Singapore study says patients are no longer contagious 11 days after contracting the new coronavirus

According tomedia BGR reported that curbing the new coronavirus is crucial to the re-opening of the economy, only a good testing and contact tracking policy, can reduce the infection rate. Knowing how contagious a person is for a long time is also a key detail for the authorities because they can better manage their resources. New data from Singapore shows that PATIENTS WITH COVID-19 ARE NO LONGER CONTAGIOUS AFTER 11 DAYS, EVEN IF THEIR PCR TEST RESULTS ARE STILL POSITIVE.

A new study by the National Centre for Infectious Diseases in Singapore and the Singapore Academy of Medical Sciences says the virus cannot be isolated or cultured after the 11th day of the disease. The researchers analyzed the parameters of 73 COVID-19 patients in the region and concluded: “Viral RNA testing may persist in some patients, and this ongoing RNA testing represents a non-infectious virus, which is non-infectious.” “

Singapore study says patients are no longer contagious 11 days after contracting the new coronavirus

This new respiratory disease is relatively abnormal during recovery. Some people take weeks to get better, and many still test positive after their symptoms disappear, leaving them unable to be discharged from the hospital. These new studies may change the way hospitals manage PATIENTS with COVID-19.

The study follows similar studies in other countries, including Hong Kong, China, which showed that infected people were infected 2.3 days before symptoms appeared, peaking before symptoms appeared and dropping within seven days. Another study from Taiwan, China, looked at PATIENTS AND CONTACTS OF COVID-19 AND CONCLUDED THAT THE SECONDARY CASES THEY OBSERVED WERE THOSE INFECTED WITHIN 5 DAYS OF THE PATIENT’S SYMPTOMS. After that, none of the contacts were infected.

The Singapore paper also cites a study from Germany to support its findings. Researchers in Germany have found that patients are highly contagious during the first week of symptoms. “In the first week of symptoms, infectious viruses were cultured from throat and lung samples, and despite the high viral load detected by conventional PCR, none of the infected viruses were detected after the 8th day,” the researchers said. “

Active virus replication declines rapidly after the first week, and after the second week of onset, although PCR detection RNA persists, no viable virus has been found. These findings are supported by epidemiological, microbiological and clinical data. These new findings allow us to revise discharge criteria based on time process data for infectious diseases, rather than with out-of-detectRNA through PCR testing, taking into account clinical and public health perspectives, including the patient’s individual physical and mental health. In addition, taking into account these findings, resources can focus on more timely public health interventions and controls in patients with acute respiratory symptoms and suspected COVID-19 presentation.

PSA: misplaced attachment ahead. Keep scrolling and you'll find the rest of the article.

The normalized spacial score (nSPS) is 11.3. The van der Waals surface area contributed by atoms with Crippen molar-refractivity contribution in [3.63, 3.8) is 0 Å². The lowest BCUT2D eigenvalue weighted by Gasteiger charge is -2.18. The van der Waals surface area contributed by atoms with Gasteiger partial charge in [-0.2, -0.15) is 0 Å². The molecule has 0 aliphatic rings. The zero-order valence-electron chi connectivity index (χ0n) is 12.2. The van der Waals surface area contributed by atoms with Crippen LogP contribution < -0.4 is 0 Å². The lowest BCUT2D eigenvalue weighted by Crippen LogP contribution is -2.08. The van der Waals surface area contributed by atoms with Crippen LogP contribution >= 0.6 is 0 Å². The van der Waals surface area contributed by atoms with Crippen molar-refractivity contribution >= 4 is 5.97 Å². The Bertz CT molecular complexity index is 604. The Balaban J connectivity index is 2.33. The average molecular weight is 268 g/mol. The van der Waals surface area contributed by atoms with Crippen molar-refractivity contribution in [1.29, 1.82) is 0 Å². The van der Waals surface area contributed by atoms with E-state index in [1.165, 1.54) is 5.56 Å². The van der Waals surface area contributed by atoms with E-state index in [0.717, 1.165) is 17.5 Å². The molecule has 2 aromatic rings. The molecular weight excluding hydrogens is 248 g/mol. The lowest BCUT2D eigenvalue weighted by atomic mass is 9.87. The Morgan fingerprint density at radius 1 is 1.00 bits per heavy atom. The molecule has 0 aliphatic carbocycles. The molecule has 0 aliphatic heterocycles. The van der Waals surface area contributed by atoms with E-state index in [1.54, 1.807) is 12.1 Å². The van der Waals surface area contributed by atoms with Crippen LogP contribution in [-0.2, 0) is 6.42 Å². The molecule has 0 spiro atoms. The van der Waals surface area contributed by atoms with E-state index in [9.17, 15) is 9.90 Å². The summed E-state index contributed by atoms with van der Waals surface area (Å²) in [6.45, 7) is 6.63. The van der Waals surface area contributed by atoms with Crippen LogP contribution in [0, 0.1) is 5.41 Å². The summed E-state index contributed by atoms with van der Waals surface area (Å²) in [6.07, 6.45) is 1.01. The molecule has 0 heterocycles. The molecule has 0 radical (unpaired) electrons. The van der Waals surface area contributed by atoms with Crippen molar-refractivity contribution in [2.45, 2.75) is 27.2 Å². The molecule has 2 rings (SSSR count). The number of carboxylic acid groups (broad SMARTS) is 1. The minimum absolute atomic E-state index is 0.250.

The data could change the way hospitals implement discharge policies, which can be used to develop updated programs for people who are isolated at home for treatment of the disease.

The study also showed that cases of POSITIVE COVID-19 were not always contagious. Relevant research from Korea is mentioned in the paper. South Korea’s CDC and other authorities a few days ago brought us our long-awaited COVID-19 immunity good news. People who tested positive again for several days after healing did not re-infect the new coronavirus. This is not a relapse, nor is it a sign of no immunity. Instead, tests can detect residual viral substances that are not contagious. South Korea has actually changed its policy on this situation. Those who test positive again will not be quarantined, but health authorities will continue to monitor their condition.

The study did not address asymptomatic infections and their infectiousness. How contagious an asymptomatic infection is also unknown. But the report says asymptomatic patients may have similar patterns of virus shedding.